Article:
- root veggies (beets, turnips, carrots, parsnips, rutabagas) *some of these can technically survive sustained freezing temps, but they’ll die back to the roots and go dormant
- bok choy
- mustard greens
Using Low Tunnels In Your Winter Garden
Since we like to grow a wide diversity of plants on both of the above lists in our winter garden, we use low tunnels.
Low tunnels are affordable, reusable, and incredibly simple to set up and take down. They’re basically wire caging that you stick into the ground then cover with special polyethylene plastic sheets. We’ve had our tunnels and polyethylene for over three years and they work as well as the day we bought them.
If you want to buy low tunnels for your fall or winter garden, here are the ones we’d recommend:
- Small Gardens – If you want to buy everything you need in a single kit, this is a good one. It’s 9 ft long x 2 ft wide x 18″ tall. If you only have one or two garden beds to cover, this is probably ideal.
- Large Gardens – If you have a large garden with many beds and/or want to make tunnels with custom sizes, you’re better off buying individual “parts” and making your own tunnels using:
- 6 mil 6 ft wide Sun Master Pull and Cut Greenhouse Film (this is what we use). *Note: You can’t just go to Lowes and get this type of plastic; most plastic sheets will not work and/or will break down very quickly. This is a type of polyethylene made specifically for greenhouse/outdoor applications.
- We’re going to retire the square wire frames and get these taller hoops instead. We love the height of them – many of our veggies get smashed up against the roof of our relatively short tunnels now. We also wish we’d originally gotten round hoops like these to better keep water and/or snow from accumulating on the top of our current setup.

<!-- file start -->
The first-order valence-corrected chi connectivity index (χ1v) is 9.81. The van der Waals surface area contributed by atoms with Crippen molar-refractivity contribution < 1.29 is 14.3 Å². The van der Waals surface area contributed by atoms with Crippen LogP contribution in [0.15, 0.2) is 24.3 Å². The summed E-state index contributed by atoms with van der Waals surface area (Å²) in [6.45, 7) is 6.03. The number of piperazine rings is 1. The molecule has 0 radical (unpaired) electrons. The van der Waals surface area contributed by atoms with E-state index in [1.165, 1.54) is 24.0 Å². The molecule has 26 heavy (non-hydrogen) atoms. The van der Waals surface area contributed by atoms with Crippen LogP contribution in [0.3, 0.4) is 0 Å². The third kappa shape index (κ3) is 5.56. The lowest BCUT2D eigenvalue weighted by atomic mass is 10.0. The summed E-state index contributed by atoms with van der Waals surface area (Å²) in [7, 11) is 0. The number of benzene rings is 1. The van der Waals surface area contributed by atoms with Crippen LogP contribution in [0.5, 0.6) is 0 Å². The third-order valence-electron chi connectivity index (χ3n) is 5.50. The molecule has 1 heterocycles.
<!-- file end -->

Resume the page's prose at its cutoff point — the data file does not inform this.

Tips For Using Low Tunnels In Your Garden
Here are some helpful tips and considerations when buying or using low tunnels:
- Round or square caging - We opted for square caging since we figured it would allow us to grow more plants right out to the edge of the tunnels due to the increased roof height relative to round hoops. In hindsight, we wish we’d chosen round hoops. The reason: we think round hoops would be far less likely to allow water and snow to pool on top, which can cause them to collapse.
- Inside temps – Temperatures inside your low tunnels will be anywhere from 5-15°F warmer than the outside temps, depending on the weather conditions. If it’s sunny out, the temperature differential will be in the upper end of that spectrum; if it’s cloudy or nighttime, it will be in the lower end.
- When to remove the plastic -
- Any time the daytime temps are going to be over 55°F for several hours (especially if it’s sunny out), you’ll need to remove the polyethylene. Just peel back from one side and bunch it on the ground on the other side. If you don’t remove the polyethylene, the hot interior temps are going to stress your plants. If this keeps happening, you’ll cause your plants to think it’s spring and they’ll go to bolt early.
- Any time it’s going to rain, even if temps are going to be in the 30s.
- Weights - You’ll need to use something to hold down the outer edges of the polyethylene. This doesn’t have to be fancy – 5 pounds rocks will do. Don’t go too light on your weights or wind gusts will blow your polyethylene sheets off, leaving the plants underneath exposed.
- Will low tunnels work in cold regions - If you live in Maine or Alaska, can you grow food in low tunnels throughout the winter? Probably not – at least not without some modifications. If you’re desperate to grow green edible plants in the winter in these frigid regions, you’re probably better off growing in a greenhouse or inside under grow lights. However, you might be able to use soil cables inside the tunnels to make this system work even in extremely cold climates. The heat inside the tunnels would also help melt the snow that might otherwise bury the tunnels. If you’ve got experience winter gardening in extremely cold climates, we’d love for you to weigh in down below in the comments!
Good luck with your winter garden! Questions? Ask us in the comment section.